Brighton Magazine

The Brighton Magazine

Selected Brighton Magazine Article

Thursday 26 October 2017

Can You See Me Now: Young Miss Represented Women Given A Voice In New Brighton-Bound Show

Brighton Dome and Brighton Festival's flagship project Miss Represented is going on tour for the first time, taking new show Can You See Me Now? to Brighton and beyond, including two nights at The Basement.

Miss Represented works with young women who face challenging life situations, using the arts to explore life experiences gaining a deeper understanding of themselves and the world around them.

This year the group of 12 young women aged 13-21 have been working to create Can You See Me Now? a body of work which follows the experiences of those often unheard, finding their way through life, inviting audiences to see the world through their eyes. 

A cross-art performance combining theatre, film, spoken word and music, the piece explores the experiences of the young women as they go through school, the care system or contact with Social Services. 

It examines our inner and outer worlds, cycles of holding it together, saying you"re fine, until everything crumbles, and how we build ourselves back up again. 


Rebecca Fidler, Creative Project Manager says: 

"Sharing stories and experiences creatively is a powerful tool for personal development and social change, so to visit arts venues, schools and Pupil Referral Units in Brighton and beyond is a fantastic opportunity. 

"We want to connect with diverse audiences sparking dialogue and debate with our new show and Q&A, enabling the girls to use their creative skills, see themselves in different ways and connect with a whole range of people across society. 

"There is such value in engaging in these creative processes and making a commitment to something as ambitious as a tour, we are excited to take that leap and see where the adventure takes us."

Since Miss Represented started in 2011, the project's achievements have included a collaboration with multi award-winning rapper Plan B, an appearance on BBC Radio 1Xtra, a retrospective of work at Brighton Dome to celebrate International Women"s Day and sell-out performances of their show Home: Life which explored experiences of being young and homeless with little or no support system. 

Young women from Miss Represented also recently shared their stories as pop-up performances around Brighton this May as part of Brighton Festival 2017 commission the Storytelling Army.

Can You See Me Now? will be touring to schools and pupil referral units, as well as public performances at The Attenborough Centre for the Creative Arts (9 Nov), The Basement (24 & 25 Nov), The Black-E (17 Nov), Bridge 5 Mill (18 Nov) and Battersea Arts Centre (2 Dec). The show is pay what you choose, but advance booking is required. An audience Q&A will follow each performance.

by: Mike Cobley




Share    

Whats on in Brighton today


While touring the UK in November 2016, American songwriter Amelia White viewed the bitterly divisive election season back home via the BBC, and from a promoter's attic began to complete the songs on her album, Rhythm Of The Rain.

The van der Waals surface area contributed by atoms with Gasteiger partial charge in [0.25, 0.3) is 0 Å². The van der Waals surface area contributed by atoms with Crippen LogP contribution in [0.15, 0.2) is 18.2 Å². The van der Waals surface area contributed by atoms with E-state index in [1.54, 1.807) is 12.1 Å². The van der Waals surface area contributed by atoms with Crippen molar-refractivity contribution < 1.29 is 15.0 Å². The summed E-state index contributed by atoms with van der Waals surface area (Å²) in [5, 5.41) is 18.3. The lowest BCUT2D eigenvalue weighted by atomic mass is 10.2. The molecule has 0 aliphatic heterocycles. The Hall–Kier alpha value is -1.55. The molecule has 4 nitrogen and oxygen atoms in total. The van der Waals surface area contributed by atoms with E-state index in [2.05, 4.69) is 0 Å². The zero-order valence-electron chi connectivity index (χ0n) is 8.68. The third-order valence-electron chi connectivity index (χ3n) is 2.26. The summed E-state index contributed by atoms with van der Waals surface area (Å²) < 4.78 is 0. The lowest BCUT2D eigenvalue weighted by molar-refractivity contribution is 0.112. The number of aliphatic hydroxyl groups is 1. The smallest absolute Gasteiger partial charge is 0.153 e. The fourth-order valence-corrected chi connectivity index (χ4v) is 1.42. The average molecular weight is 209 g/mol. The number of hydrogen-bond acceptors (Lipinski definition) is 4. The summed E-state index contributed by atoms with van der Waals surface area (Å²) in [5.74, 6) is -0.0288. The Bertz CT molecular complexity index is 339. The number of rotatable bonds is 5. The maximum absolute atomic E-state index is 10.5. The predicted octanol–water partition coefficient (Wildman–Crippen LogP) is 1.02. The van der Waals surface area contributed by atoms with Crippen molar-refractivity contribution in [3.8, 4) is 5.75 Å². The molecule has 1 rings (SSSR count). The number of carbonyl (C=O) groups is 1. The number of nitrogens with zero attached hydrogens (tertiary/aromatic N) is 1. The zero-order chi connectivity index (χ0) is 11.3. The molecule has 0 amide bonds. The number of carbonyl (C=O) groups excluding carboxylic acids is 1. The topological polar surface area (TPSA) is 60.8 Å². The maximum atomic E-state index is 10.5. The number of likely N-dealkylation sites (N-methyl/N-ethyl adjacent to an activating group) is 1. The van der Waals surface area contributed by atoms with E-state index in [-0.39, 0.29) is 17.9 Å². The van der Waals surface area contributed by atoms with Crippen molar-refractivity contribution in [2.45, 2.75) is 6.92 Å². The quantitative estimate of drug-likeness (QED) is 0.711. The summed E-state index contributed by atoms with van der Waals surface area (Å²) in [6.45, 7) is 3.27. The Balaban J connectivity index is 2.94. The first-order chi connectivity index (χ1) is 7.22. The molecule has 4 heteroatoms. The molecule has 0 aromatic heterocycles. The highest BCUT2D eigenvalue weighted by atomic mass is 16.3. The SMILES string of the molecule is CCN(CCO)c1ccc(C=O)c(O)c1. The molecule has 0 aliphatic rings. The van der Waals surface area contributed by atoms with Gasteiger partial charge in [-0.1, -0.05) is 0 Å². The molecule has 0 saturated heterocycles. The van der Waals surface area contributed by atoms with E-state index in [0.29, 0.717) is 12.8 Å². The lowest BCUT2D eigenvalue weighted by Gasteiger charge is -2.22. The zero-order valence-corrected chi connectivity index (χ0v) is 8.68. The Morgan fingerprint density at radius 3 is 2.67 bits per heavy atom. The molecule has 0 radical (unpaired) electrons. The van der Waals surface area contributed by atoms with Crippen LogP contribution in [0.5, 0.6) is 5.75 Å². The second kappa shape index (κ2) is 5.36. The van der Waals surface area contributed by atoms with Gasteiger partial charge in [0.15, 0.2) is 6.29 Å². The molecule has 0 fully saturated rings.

Stone Foundation's new album, Everybody, Anyone, was recorded at Paul Weller's Black Barn Studios in Surrey and features a sprinkling of guest musicians.

For too long festivals have been too male and now Byline Festival is doing something beyond the usual rhetoric….

The flamboyant world of Brighton in the 1880s and back-street life of the 1930s and 50s are the focus of two new books from community publisher QueenSpark Books.

Reading the wonderful new Ronnie Lane oral biography, Can You Show Me A Dream?, it would be easy for the reader to be left with the impression that Ronnie's life cycle had been a wild journey with a sad ending. But for Ronnie the journey hadn't ended. The letter had left the envelope, that's all.

Black Deer Festival takes place in the beautiful surroundings of Eridge Park, Britain's oldest deer park, located on the Kent/East Sussex border near Tunbridge Wells, and you can expect an array of authentic americana-style meats, smokey whiskeys, bespoke custom bike showcases, storytellings from cultural pioneers, not to mention a line-up of artists across the Americana, blues, roots, authentic country, folk and bluegrass genres.  

The RPMs new single Let Things Happen raises the bar significantly for this young Brighton band. 
(c) Tom Sheehan 2018

Del Amitri return this summer for a UK tour, the celebrated Glaswegian band's first run of dates since 2014.

Albert Hammond Jr's latest album Francis Trouble explores a deeply personal topic – the stillborn death of his twin brother, Francis, and the lingering effects that event has had in his life and music. 

Sea Life Brighton has issued an urgent appeal for the public to become more responsible with their waste after collecting a record amount of rubbish on Brighton beach. 

One-hundred years on from the first women in the country being granted the right to vote, Brighton Dome has been officially recognised as one of forty-one buildings across England that were at the centre of suffragette action.

Joan Armatrading is a woman of candour – not to mention can do. She gets straight to the heart of the matter, and she delivers.

The drama and magic of Glyndebourne Festival provide the inspiration for a new children’s book, The Mulberry Bees.

Fusing powerful song writing with musical flare, Brighton-based Hatful of Rain combine their English, Celtic and American inspirations to great effect on their new album. 

Archive search

Search our archives for what's on and gone for the best of this city's theatre music comedy news and much more...







Organising a conference or event in Brighton?
See our Brighton Conference section.
Brighton web design by ...ntd